• Particularly illustrative of this problem is U.S. Pat. No. 7,234,262 to Smith for apparatus for recording operation of a Taser weapon. The '262 inventions are embodied in Taser International, Inc.'s M26 and X26 model Tasers. It appears from the claims and specification of the '262 patent that the object of the invention is to insure that the weapon shocks for a duration adequate to disable its target. See '262 patent claim 1 “microprocessor programmed to (1) track date and time . . . (3) to maintain for a period the current from the power supply, and (4) to record tracked date and time . . . ”.
  • As claimed in each independent claim of the '262 patent, however, the invention will record on each occasion that the Taser's shocking circuit is energized. This does not necessarily provide a record that a target subject was actually shocked during the weapon's time of energization. The high-tension Taser currents can complete alternate circuit paths through atmosphere without shocking, once the weapons are activated if the target path has a higher impedance. See '262 patent at Column 5, lines 8-29 describing high voltage arc detonation of cartridge propellant. See also U.S. Pat. No. 5,654,867 to Murray at Column 6, lines 36-49, where an apparatus uses an alternative atmospheric discharge path to signal a failure to complete a shocking circuit. The '262 patent describes no apparatus or method for initiating recording only when the Taser device is actually shocking.
  • Monitoring circuits can also be employed as safety circuits for shocking devices. IEC (International Electrical Commission, Rue Devarembe, P.O. Box 131, CH-1211, Geneva 20, Switzerland) and other safety standards or thresholds for shocks are calculated upon time based electrical safety equations, which are only valid for seconds. The time base compensates for shock induced homeostatic imbalances, which rapidly diminish particular organs and organ systems ability to endure the shocks. Recording of the actual shocks is, therefore, desirable for continued treatment and serves a variety of other social purposes.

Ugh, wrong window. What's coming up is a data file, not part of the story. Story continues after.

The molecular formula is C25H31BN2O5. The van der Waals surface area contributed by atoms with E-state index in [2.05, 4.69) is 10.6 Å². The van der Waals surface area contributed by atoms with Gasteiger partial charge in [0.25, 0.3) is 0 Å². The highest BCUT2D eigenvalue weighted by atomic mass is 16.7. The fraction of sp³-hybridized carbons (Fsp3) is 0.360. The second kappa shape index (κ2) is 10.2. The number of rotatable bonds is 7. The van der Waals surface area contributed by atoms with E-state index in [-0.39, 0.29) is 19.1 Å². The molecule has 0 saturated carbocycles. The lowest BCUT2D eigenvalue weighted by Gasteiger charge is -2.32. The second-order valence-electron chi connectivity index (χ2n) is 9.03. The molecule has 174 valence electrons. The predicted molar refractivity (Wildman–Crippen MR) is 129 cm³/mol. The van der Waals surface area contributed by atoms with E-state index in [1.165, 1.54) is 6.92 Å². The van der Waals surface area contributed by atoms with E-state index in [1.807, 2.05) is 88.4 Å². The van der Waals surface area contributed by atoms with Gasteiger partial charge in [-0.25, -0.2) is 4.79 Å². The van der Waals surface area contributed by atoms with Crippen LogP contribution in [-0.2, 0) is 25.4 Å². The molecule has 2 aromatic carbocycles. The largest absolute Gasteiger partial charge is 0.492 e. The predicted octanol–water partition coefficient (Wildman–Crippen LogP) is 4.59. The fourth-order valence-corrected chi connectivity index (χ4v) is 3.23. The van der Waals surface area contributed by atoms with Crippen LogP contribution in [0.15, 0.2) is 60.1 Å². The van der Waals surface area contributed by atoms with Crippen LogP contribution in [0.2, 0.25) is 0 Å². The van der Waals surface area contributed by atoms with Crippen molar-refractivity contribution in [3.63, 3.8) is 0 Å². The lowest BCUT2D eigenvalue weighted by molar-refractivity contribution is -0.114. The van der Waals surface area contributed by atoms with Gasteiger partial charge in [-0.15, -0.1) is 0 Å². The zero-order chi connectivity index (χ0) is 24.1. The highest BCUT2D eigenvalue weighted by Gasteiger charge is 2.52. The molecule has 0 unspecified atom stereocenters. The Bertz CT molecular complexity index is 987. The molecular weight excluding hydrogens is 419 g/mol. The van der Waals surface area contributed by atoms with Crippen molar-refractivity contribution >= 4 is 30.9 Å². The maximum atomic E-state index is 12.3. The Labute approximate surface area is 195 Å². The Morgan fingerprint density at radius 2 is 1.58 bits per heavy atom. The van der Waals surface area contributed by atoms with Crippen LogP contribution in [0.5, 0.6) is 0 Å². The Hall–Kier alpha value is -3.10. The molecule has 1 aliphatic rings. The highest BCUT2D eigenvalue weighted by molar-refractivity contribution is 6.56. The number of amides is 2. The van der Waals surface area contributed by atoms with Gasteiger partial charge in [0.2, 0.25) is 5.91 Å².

• SUMMARY OF THE INVENTION
  • The present invention comprises an electronic shocking device, comprising a voltage drop detector which signals an integrated circuit to record the occurrence of a shock when the device voltage drops within a preset tolerance corresponding to a prescribed or recommended level of shocking current. The voltage drop detector or integrated circuit can also activate a display to signal the device operator that the device is shocking a target subject. Any number of circuit configurations known in the art can readily be assembled by one skilled in circuit design to construct the voltage detector. For example, a simple circuit comprising a voltage divider and comparator could signal a voltage drop. Any number of integrated circuits known in the art from circuits comprising counters to microprocessor calendar clocks can easily be assembled by one skilled in the art of digital circuit design into a circuit for recording the occurrence of a signal generated by the voltage drop detector.
  • It is therefore a principal object of the invention to provide an apparatus that can accurately indicate the occurrence of a shock from a shocking device, so that the device operator can determine whether or not the shock is occurring at the prescribed or recommended current intensity and occurring for the prescribed or recommended duration.
  • It is another object of the invention to provide an apparatus that overcomes the inaccuracy inherent with manual recording by automatically recording the occurrence of a shock from a shocking device to provide medical or other records.
  • It is yet another object of the present invention to provide a safety feature which relies on current-induced voltage reduction to terminate shocking current in the event of an unsafe level of such current.